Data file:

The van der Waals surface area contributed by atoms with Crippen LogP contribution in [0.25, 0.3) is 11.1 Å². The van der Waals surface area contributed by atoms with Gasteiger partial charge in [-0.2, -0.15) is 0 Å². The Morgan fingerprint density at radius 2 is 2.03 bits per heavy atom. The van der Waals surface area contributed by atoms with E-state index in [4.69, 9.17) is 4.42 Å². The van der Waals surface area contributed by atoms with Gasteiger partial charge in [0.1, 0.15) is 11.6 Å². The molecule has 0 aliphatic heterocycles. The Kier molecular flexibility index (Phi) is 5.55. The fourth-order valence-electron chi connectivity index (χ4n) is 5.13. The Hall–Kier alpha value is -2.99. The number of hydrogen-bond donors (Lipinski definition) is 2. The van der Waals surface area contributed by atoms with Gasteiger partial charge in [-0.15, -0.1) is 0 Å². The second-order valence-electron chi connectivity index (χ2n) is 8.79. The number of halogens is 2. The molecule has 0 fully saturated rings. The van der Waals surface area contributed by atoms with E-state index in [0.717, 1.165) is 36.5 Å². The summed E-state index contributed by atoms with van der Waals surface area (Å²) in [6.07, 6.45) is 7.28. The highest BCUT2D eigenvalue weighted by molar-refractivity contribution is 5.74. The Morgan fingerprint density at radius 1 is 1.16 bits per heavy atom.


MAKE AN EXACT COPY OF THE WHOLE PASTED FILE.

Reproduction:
The van der Waals surface area contributed by atoms with Crippen LogP contribution in [0.25, 0.3) is 11.1 Å². The van der Waals surface area contributed by atoms with Gasteiger partial charge in [-0.2, -0.15) is 0 Å². The Morgan fingerprint density at radius 2 is 2.03 bits per heavy atom. The van der Waals surface area contributed by atoms with E-state index in [4.69, 9.17) is 4.42 Å². The van der Waals surface area contributed by atoms with Gasteiger partial charge in [0.1, 0.15) is 11.6 Å². The molecule has 0 aliphatic heterocycles. The Kier molecular flexibility index (Phi) is 5.55. The fourth-order valence-electron chi connectivity index (χ4n) is 5.13. The Hall–Kier alpha value is -2.99. The number of hydrogen-bond donors (Lipinski definition) is 2. The van der Waals surface area contributed by atoms with Gasteiger partial charge in [-0.15, -0.1) is 0 Å². The second-order valence-electron chi connectivity index (χ2n) is 8.79. The number of halogens is 2. The molecule has 0 fully saturated rings. The van der Waals surface area contributed by atoms with E-state index in [0.717, 1.165) is 36.5 Å². The summed E-state index contributed by atoms with van der Waals surface area (Å²) in [6.07, 6.45) is 7.28. The highest BCUT2D eigenvalue weighted by molar-refractivity contribution is 5.74. The Morgan fingerprint density at radius 1 is 1.16 bits per heavy atom.